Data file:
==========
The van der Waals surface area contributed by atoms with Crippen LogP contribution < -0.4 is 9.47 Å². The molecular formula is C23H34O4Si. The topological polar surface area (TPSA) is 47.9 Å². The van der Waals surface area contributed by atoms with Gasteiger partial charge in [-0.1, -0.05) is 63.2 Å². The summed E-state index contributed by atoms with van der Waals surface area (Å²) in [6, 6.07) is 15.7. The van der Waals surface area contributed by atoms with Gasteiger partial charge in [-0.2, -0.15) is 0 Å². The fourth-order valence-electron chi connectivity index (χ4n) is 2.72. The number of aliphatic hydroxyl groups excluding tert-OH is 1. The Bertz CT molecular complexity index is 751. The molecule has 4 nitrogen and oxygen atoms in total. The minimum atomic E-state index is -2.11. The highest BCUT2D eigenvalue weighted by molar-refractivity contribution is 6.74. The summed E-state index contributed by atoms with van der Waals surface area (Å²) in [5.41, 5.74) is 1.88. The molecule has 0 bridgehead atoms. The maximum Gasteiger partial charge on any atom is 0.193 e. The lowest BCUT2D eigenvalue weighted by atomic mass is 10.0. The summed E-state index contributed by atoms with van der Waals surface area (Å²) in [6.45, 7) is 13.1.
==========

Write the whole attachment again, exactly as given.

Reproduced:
The van der Waals surface area contributed by atoms with Crippen LogP contribution < -0.4 is 9.47 Å². The molecular formula is C23H34O4Si. The topological polar surface area (TPSA) is 47.9 Å². The van der Waals surface area contributed by atoms with Gasteiger partial charge in [-0.1, -0.05) is 63.2 Å². The summed E-state index contributed by atoms with van der Waals surface area (Å²) in [6, 6.07) is 15.7. The van der Waals surface area contributed by atoms with Gasteiger partial charge in [-0.2, -0.15) is 0 Å². The fourth-order valence-electron chi connectivity index (χ4n) is 2.72. The number of aliphatic hydroxyl groups excluding tert-OH is 1. The Bertz CT molecular complexity index is 751. The molecule has 4 nitrogen and oxygen atoms in total. The minimum atomic E-state index is -2.11. The highest BCUT2D eigenvalue weighted by molar-refractivity contribution is 6.74. The summed E-state index contributed by atoms with van der Waals surface area (Å²) in [5.41, 5.74) is 1.88. The molecule has 0 bridgehead atoms. The maximum Gasteiger partial charge on any atom is 0.193 e. The lowest BCUT2D eigenvalue weighted by atomic mass is 10.0. The summed E-state index contributed by atoms with van der Waals surface area (Å²) in [6.45, 7) is 13.1.